November 18, 2010 at 3:30 pm (Uncategorized)

The semester is winding down, and as I look at where things are going I wonder where the time’s gone. It can’t just be one more semester…but it is. I think back to three years ago, when I was in essentially the same situation. High school was nearing an end, and I didn’t have a clue where I was going or what I would do. Some of that has cleared up, but now I’m looking at grad schools and wondering where life will take me; if I’ll lose touch with so many of the people that have touched my life and heart here as I have with people from high school. It’s interesting, that feeling of loss. Loss isn’t the right word. Moving on, nostalgia maybe. All these people I knew so well, but have hardly spoken to since leaving Camas. I still wish them all the best, and I appreciate that facebook lets me keep up with their lives. I look at people at think how wonderful it is that they’re doing what they want to do, and that they’re following the path they want to chart for themselves. I sometimes think that I should drop a line, but I never really know what to say. It’s hard to ask someone how their hopes and dreams have evolved over time. We’d need to sit down for coffee, but we’re hundreds of miles apart.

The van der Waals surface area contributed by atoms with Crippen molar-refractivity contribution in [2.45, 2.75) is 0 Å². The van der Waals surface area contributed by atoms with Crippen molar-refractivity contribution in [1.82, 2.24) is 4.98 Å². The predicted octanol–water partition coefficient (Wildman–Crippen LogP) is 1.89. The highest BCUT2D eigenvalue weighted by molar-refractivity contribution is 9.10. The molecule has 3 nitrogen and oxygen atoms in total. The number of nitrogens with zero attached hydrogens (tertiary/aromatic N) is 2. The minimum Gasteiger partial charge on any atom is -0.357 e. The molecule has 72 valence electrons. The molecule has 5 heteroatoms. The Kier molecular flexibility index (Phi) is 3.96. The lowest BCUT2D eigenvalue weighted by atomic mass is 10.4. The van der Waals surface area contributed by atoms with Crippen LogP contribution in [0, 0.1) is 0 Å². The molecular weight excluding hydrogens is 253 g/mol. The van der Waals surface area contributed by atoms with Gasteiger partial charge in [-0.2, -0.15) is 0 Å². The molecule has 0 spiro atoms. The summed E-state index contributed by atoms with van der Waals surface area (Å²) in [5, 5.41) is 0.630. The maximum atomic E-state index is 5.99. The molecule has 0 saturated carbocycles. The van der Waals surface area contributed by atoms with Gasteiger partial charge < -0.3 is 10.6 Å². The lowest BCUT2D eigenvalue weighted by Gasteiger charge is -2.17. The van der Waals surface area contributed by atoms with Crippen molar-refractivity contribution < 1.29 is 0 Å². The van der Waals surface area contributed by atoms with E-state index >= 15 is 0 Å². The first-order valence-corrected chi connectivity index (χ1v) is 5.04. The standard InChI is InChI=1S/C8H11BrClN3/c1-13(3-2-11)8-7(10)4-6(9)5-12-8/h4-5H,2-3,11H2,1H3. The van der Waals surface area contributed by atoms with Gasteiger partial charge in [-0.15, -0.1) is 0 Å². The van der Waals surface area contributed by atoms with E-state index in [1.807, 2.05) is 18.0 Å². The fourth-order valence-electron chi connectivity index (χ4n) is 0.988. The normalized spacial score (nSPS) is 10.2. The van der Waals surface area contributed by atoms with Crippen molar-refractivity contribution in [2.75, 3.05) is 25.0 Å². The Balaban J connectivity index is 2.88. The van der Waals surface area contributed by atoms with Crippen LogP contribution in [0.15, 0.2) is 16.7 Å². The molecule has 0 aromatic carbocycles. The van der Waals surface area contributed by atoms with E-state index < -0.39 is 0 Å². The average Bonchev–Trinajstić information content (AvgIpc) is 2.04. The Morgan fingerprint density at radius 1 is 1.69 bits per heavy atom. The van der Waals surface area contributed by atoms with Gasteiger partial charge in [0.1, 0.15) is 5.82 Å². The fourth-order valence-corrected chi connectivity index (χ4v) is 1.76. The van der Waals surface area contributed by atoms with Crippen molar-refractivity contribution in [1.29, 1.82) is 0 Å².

I guess I just don’t forget people. Those who have made an impact on the person I am today are still relevant, still reaching out to me through the years if not in any physical sense.

This semester has taught me a lot, about what I want to do with my life and the kind of person I want to be. This election cycle was rough, and being in the thick of the electoral process has shown me that it’s not really what I want to do. There are so many spectacularly talented people who could serve their state or country well, but they don’t always get elected. I put a lot of myself into the governor’s race in Idaho, for a lot of reasons. Keith wasn’t the kind of person I generally assume I’ll vote for. I like people to be reliably liberal most of the time in elected office. But he helped me see something that I think will have an effect on me for the rest of any political career I ever have: being reasonable. Keith has a PhD in conflict resolution, so he knows how to bring people together. It’s what he’s been doing his whole life. I think that’s what most of us want and what the founders of this country hoped we would do: govern from the middle, passing policies with broad support. However, more and more recently we’ve been electing people from the extreme left and extreme right. There is a time to do what’s unpopular but right. For most policies, though, we should be looking at facts and what people need. We haven’t been doing that. I think most people are reasonable, we just are continuing to elect people whose views are on the fringes of the political spectrum. We need to stop.

Maybe I’ll be able to help start changing that, but who knows? These things seem to come in cycles in any case.


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